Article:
The buzz around subscription as a model of redemption. Quite often the Grey Lady is cited. It is almost are bizarre as “look at NYT, if they can do it, we can do it.” Minus any attempt at either having a robust digital plan or great journalism.
In an piece in Talking New Media titled NYT reveals “path forward” to doubling digital revenue, emphasizing reader revenue, the plan to get to $800 million revenue by 2020 involved the NYT:
- Reach readers where they are
- International focus
- Move to other platforms (Facebook, Twitter, etc)
- Skew younger
To accomplish this, the NYT tested pricing models, improving reading experience, and sell the value of the NYT.
While most organisation might voice similar platitudes, it is in the implementation that often found wanting.
Circa 2021: The New York Times has “8.4 million subscriptions, of which 7.6 million are digital, putting it on track to hit its 10 million target by 2025,” the RISJ’s Journalism, Media, and Technology Trends and Predictions 2022 quotes an NYT document.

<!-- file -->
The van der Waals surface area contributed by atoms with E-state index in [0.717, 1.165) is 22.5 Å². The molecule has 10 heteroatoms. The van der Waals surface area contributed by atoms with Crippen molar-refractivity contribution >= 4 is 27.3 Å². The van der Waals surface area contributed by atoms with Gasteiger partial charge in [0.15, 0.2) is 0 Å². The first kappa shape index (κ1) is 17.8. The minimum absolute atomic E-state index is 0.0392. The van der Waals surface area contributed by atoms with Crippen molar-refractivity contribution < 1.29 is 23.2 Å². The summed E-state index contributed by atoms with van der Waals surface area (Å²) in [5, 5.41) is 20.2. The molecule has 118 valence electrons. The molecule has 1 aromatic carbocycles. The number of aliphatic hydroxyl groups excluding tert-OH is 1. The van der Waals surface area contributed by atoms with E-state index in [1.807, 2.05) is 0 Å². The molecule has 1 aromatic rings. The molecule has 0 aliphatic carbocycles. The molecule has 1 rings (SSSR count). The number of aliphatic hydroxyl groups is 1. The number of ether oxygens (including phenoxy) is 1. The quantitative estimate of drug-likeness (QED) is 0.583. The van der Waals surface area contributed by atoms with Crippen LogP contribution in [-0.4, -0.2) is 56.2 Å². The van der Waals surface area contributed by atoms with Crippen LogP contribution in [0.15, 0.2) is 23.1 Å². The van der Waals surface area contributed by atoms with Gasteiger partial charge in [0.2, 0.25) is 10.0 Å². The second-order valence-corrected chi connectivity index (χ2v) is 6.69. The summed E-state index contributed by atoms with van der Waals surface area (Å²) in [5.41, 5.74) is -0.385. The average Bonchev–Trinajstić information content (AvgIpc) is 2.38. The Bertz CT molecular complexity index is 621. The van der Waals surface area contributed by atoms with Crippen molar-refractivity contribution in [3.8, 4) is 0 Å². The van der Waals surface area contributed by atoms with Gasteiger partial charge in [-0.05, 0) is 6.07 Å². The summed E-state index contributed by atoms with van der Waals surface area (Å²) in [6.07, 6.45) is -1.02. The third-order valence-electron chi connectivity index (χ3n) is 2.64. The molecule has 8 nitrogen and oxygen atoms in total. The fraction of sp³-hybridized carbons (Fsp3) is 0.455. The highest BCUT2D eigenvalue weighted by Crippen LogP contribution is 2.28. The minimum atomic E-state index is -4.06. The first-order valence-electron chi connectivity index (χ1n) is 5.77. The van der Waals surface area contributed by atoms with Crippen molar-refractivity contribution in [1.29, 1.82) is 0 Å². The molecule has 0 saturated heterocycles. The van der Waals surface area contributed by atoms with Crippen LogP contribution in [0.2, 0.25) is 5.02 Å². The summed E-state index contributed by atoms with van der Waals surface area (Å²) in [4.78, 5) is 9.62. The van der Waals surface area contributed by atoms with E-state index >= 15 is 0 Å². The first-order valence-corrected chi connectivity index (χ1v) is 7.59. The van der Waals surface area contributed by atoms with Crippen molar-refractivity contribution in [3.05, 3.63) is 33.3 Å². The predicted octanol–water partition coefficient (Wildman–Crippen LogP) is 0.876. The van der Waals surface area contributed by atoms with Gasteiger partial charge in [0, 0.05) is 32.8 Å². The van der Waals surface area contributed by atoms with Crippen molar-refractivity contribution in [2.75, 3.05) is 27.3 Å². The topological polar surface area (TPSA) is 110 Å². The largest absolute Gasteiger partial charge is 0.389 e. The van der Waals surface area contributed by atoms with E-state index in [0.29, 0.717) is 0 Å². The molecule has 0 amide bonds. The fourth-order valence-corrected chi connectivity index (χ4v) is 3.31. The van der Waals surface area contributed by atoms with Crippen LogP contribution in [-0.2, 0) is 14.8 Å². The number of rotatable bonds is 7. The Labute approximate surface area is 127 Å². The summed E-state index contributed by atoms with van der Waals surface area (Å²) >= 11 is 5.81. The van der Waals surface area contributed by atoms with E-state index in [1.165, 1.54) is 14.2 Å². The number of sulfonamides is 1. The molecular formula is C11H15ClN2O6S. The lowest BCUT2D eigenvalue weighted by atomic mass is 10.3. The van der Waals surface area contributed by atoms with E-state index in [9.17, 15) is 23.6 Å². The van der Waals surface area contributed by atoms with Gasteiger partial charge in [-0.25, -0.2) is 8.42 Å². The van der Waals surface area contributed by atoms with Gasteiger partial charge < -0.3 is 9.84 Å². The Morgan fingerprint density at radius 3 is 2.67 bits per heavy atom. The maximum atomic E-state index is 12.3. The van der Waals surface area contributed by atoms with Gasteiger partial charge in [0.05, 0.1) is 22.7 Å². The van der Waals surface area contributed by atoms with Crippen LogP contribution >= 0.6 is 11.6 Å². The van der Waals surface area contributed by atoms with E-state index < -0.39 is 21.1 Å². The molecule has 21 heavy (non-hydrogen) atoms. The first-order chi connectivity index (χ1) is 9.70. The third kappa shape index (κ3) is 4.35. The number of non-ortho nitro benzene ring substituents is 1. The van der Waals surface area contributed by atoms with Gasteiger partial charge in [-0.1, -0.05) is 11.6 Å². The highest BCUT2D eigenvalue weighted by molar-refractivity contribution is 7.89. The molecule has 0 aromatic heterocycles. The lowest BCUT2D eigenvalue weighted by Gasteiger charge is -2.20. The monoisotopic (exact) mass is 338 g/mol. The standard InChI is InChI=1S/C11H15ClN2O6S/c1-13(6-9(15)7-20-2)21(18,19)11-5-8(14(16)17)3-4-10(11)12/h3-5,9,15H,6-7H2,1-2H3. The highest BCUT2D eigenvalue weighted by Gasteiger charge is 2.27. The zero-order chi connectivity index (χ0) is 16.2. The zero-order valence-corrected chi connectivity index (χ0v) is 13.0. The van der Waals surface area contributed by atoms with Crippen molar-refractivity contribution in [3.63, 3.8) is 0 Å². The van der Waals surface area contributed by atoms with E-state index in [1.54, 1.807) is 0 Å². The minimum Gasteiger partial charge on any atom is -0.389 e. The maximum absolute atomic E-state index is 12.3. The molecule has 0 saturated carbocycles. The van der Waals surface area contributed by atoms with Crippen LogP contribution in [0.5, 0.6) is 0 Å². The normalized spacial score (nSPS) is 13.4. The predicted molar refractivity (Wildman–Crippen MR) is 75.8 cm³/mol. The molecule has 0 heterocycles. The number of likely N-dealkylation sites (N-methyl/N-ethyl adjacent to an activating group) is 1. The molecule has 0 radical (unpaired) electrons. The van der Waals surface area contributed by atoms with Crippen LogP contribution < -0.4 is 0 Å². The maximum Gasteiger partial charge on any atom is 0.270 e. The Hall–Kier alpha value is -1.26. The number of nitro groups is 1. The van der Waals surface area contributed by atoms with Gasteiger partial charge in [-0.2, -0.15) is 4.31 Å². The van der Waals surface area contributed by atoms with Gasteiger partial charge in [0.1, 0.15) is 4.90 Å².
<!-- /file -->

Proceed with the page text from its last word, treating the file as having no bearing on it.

The report says that subscription was the top-most priority for most commercial publishers. Advertising did not lag too behind in their scheme of things, but clearly native advertising wasn’t topping the list. The relentless pandemic leaves events quite a low priority, while funding from platforms on the list.
Nic Newman does recognise that the “jury is still out on whether subscription models will work for.” Frederic Filloux in the 16 April, 2019 Monday Note says that there are two key elements of modern news economics: uniqueness and value proposition. The two elements therefore becoming important to implement a subscription model. The other elements essential are, according to Filloux, trust in the brand, perceived value versus pricing, and good customer care.
While the business side of it is probably less relevant here, but we must explore how editorially news organisation can work on the uniqueness and value proposition propositions.